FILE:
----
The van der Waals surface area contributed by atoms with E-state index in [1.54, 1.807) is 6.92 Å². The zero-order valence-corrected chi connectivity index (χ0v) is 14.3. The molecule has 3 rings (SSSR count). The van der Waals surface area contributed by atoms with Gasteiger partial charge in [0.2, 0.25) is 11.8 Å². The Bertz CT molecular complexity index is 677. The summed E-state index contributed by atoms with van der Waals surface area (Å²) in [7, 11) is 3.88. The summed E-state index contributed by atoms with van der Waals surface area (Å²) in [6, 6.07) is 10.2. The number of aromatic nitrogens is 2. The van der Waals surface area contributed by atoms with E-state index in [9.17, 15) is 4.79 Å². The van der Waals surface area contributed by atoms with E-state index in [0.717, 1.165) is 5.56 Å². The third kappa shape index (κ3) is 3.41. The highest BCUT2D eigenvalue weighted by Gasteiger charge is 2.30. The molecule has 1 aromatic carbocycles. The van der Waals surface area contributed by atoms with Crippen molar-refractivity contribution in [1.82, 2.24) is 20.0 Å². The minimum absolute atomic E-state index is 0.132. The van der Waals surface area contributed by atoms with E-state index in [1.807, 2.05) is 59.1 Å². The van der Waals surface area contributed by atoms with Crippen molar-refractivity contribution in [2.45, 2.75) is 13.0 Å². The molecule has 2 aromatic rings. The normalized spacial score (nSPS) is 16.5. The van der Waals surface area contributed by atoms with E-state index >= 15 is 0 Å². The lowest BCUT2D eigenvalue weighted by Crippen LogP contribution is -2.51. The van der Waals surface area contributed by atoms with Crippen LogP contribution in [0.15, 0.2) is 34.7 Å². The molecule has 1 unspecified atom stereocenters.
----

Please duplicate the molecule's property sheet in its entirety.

The van der Waals surface area contributed by atoms with E-state index in [1.54, 1.807) is 6.92 Å². The zero-order valence-corrected chi connectivity index (χ0v) is 14.3. The molecule has 3 rings (SSSR count). The van der Waals surface area contributed by atoms with Gasteiger partial charge in [0.2, 0.25) is 11.8 Å². The Bertz CT molecular complexity index is 677. The summed E-state index contributed by atoms with van der Waals surface area (Å²) in [7, 11) is 3.88. The summed E-state index contributed by atoms with van der Waals surface area (Å²) in [6, 6.07) is 10.2. The number of aromatic nitrogens is 2. The van der Waals surface area contributed by atoms with E-state index in [9.17, 15) is 4.79 Å². The van der Waals surface area contributed by atoms with E-state index in [0.717, 1.165) is 5.56 Å². The third kappa shape index (κ3) is 3.41. The highest BCUT2D eigenvalue weighted by Gasteiger charge is 2.30. The molecule has 1 aromatic carbocycles. The van der Waals surface area contributed by atoms with Crippen molar-refractivity contribution in [1.82, 2.24) is 20.0 Å². The minimum absolute atomic E-state index is 0.132. The van der Waals surface area contributed by atoms with E-state index in [1.807, 2.05) is 59.1 Å². The van der Waals surface area contributed by atoms with Crippen molar-refractivity contribution in [2.45, 2.75) is 13.0 Å². The molecule has 2 aromatic rings. The normalized spacial score (nSPS) is 16.5. The van der Waals surface area contributed by atoms with E-state index >= 15 is 0 Å². The lowest BCUT2D eigenvalue weighted by Crippen LogP contribution is -2.51. The van der Waals surface area contributed by atoms with Crippen LogP contribution in [0.15, 0.2) is 34.7 Å². The molecule has 1 unspecified atom stereocenters.